In the next hour or so, Republicans are poised to kill a bill that would provide much needed aid to states (“which would save thousands police officers and firefighters from getting laid off”) and funding for teachers (“which would help states retain 130,000 K-12 teachers”).
This is a bill that’s fully paid for, partly by making cuts in the SNAP program (formerly known as food stamps). Because that’s what it was going to take to get Susan Collins and Olympia Snowe on board. Except that now the smart money says they are probably not going to be boarding, after all, ha-ha!
Since the bill is fully paid for, deficit fervor cannot be invoked to explain why Republicans unanimously plan to oppose the bill. So why exactly are they doing it?
It may be pique over the unwillingness of Democrats to extend the Bush tax cuts for the wealthiest of the wealthy.
Or it may be that, at this point, the only virtue Senate Republicans have left to cling to is consistency. So they are determined to consistently oppose anything and everything that might help the economy. And to put the full force of their caucus behind everything that might force it into another severe recession, exactly like the one that we still haven’t finished recovering from, in that it would result from following exactly the same failed Bush-era economic policies that got us into the ditch in the first place.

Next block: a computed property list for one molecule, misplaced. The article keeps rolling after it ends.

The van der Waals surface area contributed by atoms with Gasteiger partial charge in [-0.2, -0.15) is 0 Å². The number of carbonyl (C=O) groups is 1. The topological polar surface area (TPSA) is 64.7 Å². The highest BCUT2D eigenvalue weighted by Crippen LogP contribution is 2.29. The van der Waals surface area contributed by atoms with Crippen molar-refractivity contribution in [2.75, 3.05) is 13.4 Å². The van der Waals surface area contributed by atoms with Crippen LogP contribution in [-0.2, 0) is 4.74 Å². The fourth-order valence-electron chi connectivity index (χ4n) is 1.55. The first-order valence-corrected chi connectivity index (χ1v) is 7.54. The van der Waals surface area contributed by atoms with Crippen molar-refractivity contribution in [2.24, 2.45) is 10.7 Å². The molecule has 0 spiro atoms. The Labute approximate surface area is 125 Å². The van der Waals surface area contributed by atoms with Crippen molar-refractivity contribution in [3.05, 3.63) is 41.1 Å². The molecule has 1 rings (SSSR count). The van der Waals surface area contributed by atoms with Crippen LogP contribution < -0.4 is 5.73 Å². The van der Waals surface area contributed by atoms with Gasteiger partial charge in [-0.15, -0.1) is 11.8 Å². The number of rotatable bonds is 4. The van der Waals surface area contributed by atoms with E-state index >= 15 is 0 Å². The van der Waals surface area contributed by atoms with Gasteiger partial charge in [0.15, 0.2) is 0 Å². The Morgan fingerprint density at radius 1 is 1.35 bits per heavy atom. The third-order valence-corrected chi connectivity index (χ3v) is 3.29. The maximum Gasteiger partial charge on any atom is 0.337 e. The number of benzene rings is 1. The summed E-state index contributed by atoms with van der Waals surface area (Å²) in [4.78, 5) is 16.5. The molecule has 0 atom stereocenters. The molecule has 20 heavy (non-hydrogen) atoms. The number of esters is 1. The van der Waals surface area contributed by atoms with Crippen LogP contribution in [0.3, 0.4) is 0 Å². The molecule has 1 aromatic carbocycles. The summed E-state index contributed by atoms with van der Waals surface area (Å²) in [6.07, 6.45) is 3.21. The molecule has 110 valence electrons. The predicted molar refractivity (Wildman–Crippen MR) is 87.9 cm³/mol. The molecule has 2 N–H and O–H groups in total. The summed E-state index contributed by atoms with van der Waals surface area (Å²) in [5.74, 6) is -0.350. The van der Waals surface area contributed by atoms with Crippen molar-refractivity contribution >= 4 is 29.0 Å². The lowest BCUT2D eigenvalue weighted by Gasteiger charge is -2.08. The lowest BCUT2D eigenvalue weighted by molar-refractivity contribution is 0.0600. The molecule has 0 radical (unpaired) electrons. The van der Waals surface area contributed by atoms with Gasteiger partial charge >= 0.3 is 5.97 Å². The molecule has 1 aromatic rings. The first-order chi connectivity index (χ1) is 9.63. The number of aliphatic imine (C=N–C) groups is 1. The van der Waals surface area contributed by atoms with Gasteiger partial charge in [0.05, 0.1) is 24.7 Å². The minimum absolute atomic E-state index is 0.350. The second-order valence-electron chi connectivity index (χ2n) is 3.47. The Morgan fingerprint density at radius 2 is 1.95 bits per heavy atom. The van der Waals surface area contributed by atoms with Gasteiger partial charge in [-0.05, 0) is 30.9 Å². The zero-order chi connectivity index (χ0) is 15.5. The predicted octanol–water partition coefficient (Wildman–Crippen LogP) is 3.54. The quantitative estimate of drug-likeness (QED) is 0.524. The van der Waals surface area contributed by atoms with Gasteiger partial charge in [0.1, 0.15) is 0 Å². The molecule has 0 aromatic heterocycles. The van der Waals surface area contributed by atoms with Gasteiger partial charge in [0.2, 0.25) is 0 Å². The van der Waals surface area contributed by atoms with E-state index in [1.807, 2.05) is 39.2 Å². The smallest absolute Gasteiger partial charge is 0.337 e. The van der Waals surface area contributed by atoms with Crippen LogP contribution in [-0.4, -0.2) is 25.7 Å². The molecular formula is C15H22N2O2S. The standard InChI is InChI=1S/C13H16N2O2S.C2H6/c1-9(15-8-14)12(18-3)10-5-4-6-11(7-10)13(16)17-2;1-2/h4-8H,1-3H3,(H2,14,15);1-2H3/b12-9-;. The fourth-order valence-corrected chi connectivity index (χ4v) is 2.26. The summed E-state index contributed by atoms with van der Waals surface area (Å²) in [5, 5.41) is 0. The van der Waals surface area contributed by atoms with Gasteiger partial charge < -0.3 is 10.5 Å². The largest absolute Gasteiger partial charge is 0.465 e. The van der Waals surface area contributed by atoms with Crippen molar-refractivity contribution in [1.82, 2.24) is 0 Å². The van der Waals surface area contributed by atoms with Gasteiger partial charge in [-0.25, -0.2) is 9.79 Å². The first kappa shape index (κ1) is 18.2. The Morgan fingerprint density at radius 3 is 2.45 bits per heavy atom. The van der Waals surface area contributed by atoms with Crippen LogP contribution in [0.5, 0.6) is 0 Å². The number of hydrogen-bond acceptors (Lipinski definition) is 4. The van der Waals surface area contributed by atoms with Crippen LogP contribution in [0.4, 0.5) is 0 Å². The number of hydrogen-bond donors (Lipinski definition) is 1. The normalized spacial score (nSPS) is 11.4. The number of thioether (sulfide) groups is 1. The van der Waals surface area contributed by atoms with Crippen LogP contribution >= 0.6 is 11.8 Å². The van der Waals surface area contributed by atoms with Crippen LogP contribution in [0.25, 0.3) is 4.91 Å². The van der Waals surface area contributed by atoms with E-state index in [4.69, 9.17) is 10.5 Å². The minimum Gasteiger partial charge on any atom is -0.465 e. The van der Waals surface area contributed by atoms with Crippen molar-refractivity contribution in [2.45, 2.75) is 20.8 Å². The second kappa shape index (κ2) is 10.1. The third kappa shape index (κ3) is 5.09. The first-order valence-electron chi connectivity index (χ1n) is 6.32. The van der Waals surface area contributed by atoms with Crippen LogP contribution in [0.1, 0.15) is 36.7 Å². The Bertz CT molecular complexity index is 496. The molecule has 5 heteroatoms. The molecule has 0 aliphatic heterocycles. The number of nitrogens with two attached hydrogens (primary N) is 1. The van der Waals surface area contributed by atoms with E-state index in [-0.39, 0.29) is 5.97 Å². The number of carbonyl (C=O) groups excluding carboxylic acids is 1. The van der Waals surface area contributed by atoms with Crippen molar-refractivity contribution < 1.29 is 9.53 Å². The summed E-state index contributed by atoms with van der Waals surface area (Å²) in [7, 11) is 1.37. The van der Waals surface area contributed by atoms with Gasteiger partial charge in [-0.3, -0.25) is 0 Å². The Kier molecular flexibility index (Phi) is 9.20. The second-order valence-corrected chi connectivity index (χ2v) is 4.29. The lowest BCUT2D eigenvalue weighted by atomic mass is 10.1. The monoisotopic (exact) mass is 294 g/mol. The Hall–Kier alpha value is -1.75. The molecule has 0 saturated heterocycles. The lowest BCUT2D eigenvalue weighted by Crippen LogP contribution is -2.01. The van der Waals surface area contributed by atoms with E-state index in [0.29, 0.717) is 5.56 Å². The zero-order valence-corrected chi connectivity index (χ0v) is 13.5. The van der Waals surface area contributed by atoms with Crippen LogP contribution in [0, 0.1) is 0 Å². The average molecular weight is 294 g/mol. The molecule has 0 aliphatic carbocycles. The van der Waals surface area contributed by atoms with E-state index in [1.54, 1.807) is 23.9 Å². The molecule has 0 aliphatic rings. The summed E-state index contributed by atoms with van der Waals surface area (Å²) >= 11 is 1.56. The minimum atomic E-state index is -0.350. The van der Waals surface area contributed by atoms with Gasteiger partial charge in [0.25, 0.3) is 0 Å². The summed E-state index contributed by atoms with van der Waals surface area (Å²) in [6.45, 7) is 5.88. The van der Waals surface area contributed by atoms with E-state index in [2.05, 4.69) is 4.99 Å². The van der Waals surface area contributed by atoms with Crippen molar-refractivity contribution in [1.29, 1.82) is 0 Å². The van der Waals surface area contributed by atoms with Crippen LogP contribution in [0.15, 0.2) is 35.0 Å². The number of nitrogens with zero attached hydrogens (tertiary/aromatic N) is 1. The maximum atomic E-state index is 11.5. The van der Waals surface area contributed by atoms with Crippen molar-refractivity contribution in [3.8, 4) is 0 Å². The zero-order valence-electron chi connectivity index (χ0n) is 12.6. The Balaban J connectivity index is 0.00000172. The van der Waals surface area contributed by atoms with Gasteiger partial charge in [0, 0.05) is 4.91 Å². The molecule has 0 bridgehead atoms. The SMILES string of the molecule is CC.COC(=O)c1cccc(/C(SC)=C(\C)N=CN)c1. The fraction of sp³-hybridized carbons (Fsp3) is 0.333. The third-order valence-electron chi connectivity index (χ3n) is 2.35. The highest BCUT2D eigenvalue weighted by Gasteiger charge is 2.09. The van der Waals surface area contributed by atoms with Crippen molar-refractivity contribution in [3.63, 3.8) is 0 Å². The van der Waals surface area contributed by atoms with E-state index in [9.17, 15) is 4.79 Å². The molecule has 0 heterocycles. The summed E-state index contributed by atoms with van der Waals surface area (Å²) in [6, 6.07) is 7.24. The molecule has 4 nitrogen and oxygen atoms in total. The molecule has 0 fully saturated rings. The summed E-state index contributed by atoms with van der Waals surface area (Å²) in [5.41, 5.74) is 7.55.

*** Update, Wednesday August 4, 9:36 a.m. ***
The cloture vote scheduled for Monday evening was postponed at the last minute when the CBO’s scoring determined that the bill wasn’t fully financed, there being a shortfall of $5 billion.
This morning, both Collins and Snowe voted against the filibuster, as did Ben Nelson, and so the cloture motion passed 61 to 38.
Presumably, it was the principle of if-you-carry-an-umbrella-it-won’t-rain that kicked in to salvage the amendment. Only the joint efforts of all the people who said it didn’t look like Collins and Snowe were going to support the amendment made them end up supporting it.